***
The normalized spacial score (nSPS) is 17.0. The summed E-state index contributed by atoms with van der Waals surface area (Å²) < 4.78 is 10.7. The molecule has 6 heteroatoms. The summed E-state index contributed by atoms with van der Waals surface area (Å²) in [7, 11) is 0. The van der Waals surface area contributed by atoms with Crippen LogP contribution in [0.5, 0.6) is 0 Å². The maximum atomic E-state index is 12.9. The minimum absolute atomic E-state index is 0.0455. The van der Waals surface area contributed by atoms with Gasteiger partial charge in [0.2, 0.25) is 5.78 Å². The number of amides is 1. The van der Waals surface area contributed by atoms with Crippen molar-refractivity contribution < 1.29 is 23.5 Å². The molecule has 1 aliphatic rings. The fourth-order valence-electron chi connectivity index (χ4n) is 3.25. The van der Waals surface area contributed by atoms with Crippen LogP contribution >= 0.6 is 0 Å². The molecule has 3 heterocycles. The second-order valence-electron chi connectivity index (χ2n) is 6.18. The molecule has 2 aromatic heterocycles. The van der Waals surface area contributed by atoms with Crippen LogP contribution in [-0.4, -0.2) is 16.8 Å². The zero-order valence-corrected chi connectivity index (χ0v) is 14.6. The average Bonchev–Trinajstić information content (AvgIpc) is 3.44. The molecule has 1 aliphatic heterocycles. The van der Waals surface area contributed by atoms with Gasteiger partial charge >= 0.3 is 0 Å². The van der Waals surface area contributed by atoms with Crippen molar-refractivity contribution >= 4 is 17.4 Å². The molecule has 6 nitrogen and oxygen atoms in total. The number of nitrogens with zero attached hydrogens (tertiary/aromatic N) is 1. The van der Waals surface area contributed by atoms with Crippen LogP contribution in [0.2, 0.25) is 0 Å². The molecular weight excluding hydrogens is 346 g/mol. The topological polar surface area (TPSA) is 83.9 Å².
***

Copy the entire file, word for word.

The normalized spacial score (nSPS) is 17.0. The summed E-state index contributed by atoms with van der Waals surface area (Å²) < 4.78 is 10.7. The molecule has 6 heteroatoms. The summed E-state index contributed by atoms with van der Waals surface area (Å²) in [7, 11) is 0. The van der Waals surface area contributed by atoms with Crippen LogP contribution in [0.5, 0.6) is 0 Å². The maximum atomic E-state index is 12.9. The minimum absolute atomic E-state index is 0.0455. The van der Waals surface area contributed by atoms with Gasteiger partial charge in [0.2, 0.25) is 5.78 Å². The number of amides is 1. The van der Waals surface area contributed by atoms with Crippen molar-refractivity contribution < 1.29 is 23.5 Å². The molecule has 1 aliphatic rings. The fourth-order valence-electron chi connectivity index (χ4n) is 3.25. The van der Waals surface area contributed by atoms with Crippen LogP contribution >= 0.6 is 0 Å². The molecule has 3 heterocycles. The second-order valence-electron chi connectivity index (χ2n) is 6.18. The molecule has 2 aromatic heterocycles. The van der Waals surface area contributed by atoms with Crippen LogP contribution in [-0.4, -0.2) is 16.8 Å². The zero-order valence-corrected chi connectivity index (χ0v) is 14.6. The average Bonchev–Trinajstić information content (AvgIpc) is 3.44. The molecule has 1 aliphatic heterocycles. The van der Waals surface area contributed by atoms with Gasteiger partial charge >= 0.3 is 0 Å². The van der Waals surface area contributed by atoms with Crippen molar-refractivity contribution >= 4 is 17.4 Å². The molecule has 6 nitrogen and oxygen atoms in total. The number of nitrogens with zero attached hydrogens (tertiary/aromatic N) is 1. The van der Waals surface area contributed by atoms with Crippen LogP contribution in [0.2, 0.25) is 0 Å². The molecular weight excluding hydrogens is 346 g/mol. The topological polar surface area (TPSA) is 83.9 Å².